The view is held by some Masonic Scholars that Medieval Monks were often the Master Masons at the erection of buildings in earlier times. Our minds should first be made clear about the position of the Master Mason. There was only one at each building site. He designed the building (architect), secured the materials, (purchasing officer), and directed the work (site foreman). The required duties could have been performed by someone not necessarily trained as a stone cutter although, as is known, practical experience is of great assistance to the technician. Masonic scholars, who support the proposition that Medieval Monks were the Master Masons, claim that Monks would have been among the few people with the cultural and technical knowledge necessary for the design of complicated structures.

In the view of some authorities, the opinion is held that some monks first went through an apprenticeship or the equivalent, as would any other mason, and then went on to study design architecture and the other techniques necessary to supervise the construction of buildings from the planning‑board to the laying of the last stone. At Hirchau, in Wuttemburg, German monks worked as practical mason alongside masons who were not men of the cloth. Again the Benedictine Monks took over the reconstruction of Buckfast Abbey, Devonshire, in 1882, and it is recorded, that they sent members of their order back to France to learn the art of masonry, so that they could come back and, in turn, instruct their own brethren in the art. Provision of the internal furnishings, in all probability, was in the hands of the carpenters and the smiths There seems to be no argument that, in the early days many monks were architects.

The necessary education required to absorb the geometry connected with architecture would have been limited to a few ‑ mainly monks. It is most likely, that after the Norman invasion, with the increasing demand for stately buildings, monks would have been amongst the few with the required architectural knowledge of the intricate symbolic requirements of a cathedral. As far as the financing of these projects is concerned, the Crown and the Church would have been the main bodies with sufficient wherewithal. In medieval days, the Church was known to employ approximately one fifth of the population of London ‑ not only craftsmen, but also members of the professions Then it is read that a certain dignitary ‘built’ an edifice somewhere. The word should not be treated too literally. A man is said to “build a house at Mount Waverley” but in most cases, he does not do the actual construction himself. The house is erected by a paid building contractor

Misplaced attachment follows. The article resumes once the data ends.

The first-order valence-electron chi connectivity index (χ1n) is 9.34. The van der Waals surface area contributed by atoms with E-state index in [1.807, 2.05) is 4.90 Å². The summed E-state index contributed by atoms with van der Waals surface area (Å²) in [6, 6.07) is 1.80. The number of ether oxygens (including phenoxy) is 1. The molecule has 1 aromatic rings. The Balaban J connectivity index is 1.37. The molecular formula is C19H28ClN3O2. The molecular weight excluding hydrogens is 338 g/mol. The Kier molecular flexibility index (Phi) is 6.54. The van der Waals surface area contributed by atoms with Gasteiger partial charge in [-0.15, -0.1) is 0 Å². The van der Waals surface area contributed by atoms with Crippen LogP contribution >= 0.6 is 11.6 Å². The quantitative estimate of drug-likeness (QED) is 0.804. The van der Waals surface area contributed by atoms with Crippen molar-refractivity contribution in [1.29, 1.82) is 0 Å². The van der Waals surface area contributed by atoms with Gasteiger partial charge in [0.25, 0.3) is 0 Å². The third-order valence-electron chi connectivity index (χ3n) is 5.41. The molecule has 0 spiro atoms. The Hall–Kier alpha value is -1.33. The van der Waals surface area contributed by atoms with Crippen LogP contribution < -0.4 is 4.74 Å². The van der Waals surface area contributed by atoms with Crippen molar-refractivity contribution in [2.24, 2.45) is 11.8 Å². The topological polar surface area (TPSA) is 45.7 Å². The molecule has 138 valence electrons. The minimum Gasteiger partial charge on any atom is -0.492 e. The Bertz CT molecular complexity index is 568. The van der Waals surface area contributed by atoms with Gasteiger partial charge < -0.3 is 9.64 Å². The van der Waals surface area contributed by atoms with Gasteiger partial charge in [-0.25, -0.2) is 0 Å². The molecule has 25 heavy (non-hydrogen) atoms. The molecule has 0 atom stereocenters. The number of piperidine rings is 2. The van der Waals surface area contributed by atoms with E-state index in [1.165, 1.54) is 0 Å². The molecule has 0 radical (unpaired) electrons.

In the same way, it is likely that when a Bishop is reported as having “built” a Cathedral, he has simply made the arrangements for the construction and the payment for it, and acted as the “Chairman of the Building Committee”.

There are numerous instances of the man in charge of a project, not having any practical experience as a builder. For example, Geoffrey Chaucer of‑The Canterbury Tales (14th Century) was not an ecclesiastic, nor did he have any practical knowledge of building, but he was, for twenty months, the Clerk of Works at Westminster, the Tower of London, and many places outside of London. The King made the appointment “as a gift for services rendered” and pan of his duty was “to issue commissions under the Great Seal to empower individuals to purvey stone, timber etc., and to take masons, carpenters, and others for the works at Westminster etc.”

While it may be impossible to cite concrete evidence that some monks were trained as practical masons it is also certain that many monks would have had sufficient knowledge of architecture to enable them to design and take charge of the construction of some of those elegant buildings built many years ago which still stand today

The author of the above is, unfortunately, unknown.